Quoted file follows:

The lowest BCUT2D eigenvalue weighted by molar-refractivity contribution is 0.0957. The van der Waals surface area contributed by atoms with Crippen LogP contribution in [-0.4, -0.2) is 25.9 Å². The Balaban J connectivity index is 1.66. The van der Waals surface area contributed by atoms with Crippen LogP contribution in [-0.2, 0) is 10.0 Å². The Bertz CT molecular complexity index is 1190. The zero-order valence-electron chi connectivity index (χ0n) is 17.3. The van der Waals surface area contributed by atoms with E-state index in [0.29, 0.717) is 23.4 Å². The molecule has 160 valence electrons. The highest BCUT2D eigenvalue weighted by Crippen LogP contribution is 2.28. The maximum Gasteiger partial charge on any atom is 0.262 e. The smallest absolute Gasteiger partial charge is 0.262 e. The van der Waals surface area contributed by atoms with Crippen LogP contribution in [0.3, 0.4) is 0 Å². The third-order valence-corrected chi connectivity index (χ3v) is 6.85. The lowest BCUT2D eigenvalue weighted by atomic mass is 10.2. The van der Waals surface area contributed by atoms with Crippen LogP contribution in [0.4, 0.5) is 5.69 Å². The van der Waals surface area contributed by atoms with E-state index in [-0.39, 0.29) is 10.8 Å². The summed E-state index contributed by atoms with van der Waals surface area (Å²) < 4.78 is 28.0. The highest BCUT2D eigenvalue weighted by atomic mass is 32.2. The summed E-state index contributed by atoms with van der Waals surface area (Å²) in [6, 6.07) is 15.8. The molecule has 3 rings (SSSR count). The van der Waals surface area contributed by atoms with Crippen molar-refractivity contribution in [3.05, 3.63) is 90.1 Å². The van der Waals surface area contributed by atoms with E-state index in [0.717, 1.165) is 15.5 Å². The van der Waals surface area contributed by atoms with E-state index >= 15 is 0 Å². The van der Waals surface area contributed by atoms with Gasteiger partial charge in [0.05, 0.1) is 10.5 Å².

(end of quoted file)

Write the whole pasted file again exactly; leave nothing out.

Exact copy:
The lowest BCUT2D eigenvalue weighted by molar-refractivity contribution is 0.0957. The van der Waals surface area contributed by atoms with Crippen LogP contribution in [-0.4, -0.2) is 25.9 Å². The Balaban J connectivity index is 1.66. The van der Waals surface area contributed by atoms with Crippen LogP contribution in [-0.2, 0) is 10.0 Å². The Bertz CT molecular complexity index is 1190. The zero-order valence-electron chi connectivity index (χ0n) is 17.3. The van der Waals surface area contributed by atoms with E-state index in [0.29, 0.717) is 23.4 Å². The molecule has 160 valence electrons. The highest BCUT2D eigenvalue weighted by Crippen LogP contribution is 2.28. The maximum Gasteiger partial charge on any atom is 0.262 e. The smallest absolute Gasteiger partial charge is 0.262 e. The van der Waals surface area contributed by atoms with Crippen LogP contribution in [0.3, 0.4) is 0 Å². The third-order valence-corrected chi connectivity index (χ3v) is 6.85. The lowest BCUT2D eigenvalue weighted by atomic mass is 10.2. The van der Waals surface area contributed by atoms with Crippen LogP contribution in [0.4, 0.5) is 5.69 Å². The van der Waals surface area contributed by atoms with E-state index in [-0.39, 0.29) is 10.8 Å². The summed E-state index contributed by atoms with van der Waals surface area (Å²) < 4.78 is 28.0. The highest BCUT2D eigenvalue weighted by atomic mass is 32.2. The summed E-state index contributed by atoms with van der Waals surface area (Å²) in [6, 6.07) is 15.8. The molecule has 3 rings (SSSR count). The van der Waals surface area contributed by atoms with Crippen molar-refractivity contribution in [3.05, 3.63) is 90.1 Å². The van der Waals surface area contributed by atoms with E-state index in [0.717, 1.165) is 15.5 Å². The van der Waals surface area contributed by atoms with E-state index >= 15 is 0 Å². The van der Waals surface area contributed by atoms with Gasteiger partial charge in [0.05, 0.1) is 10.5 Å².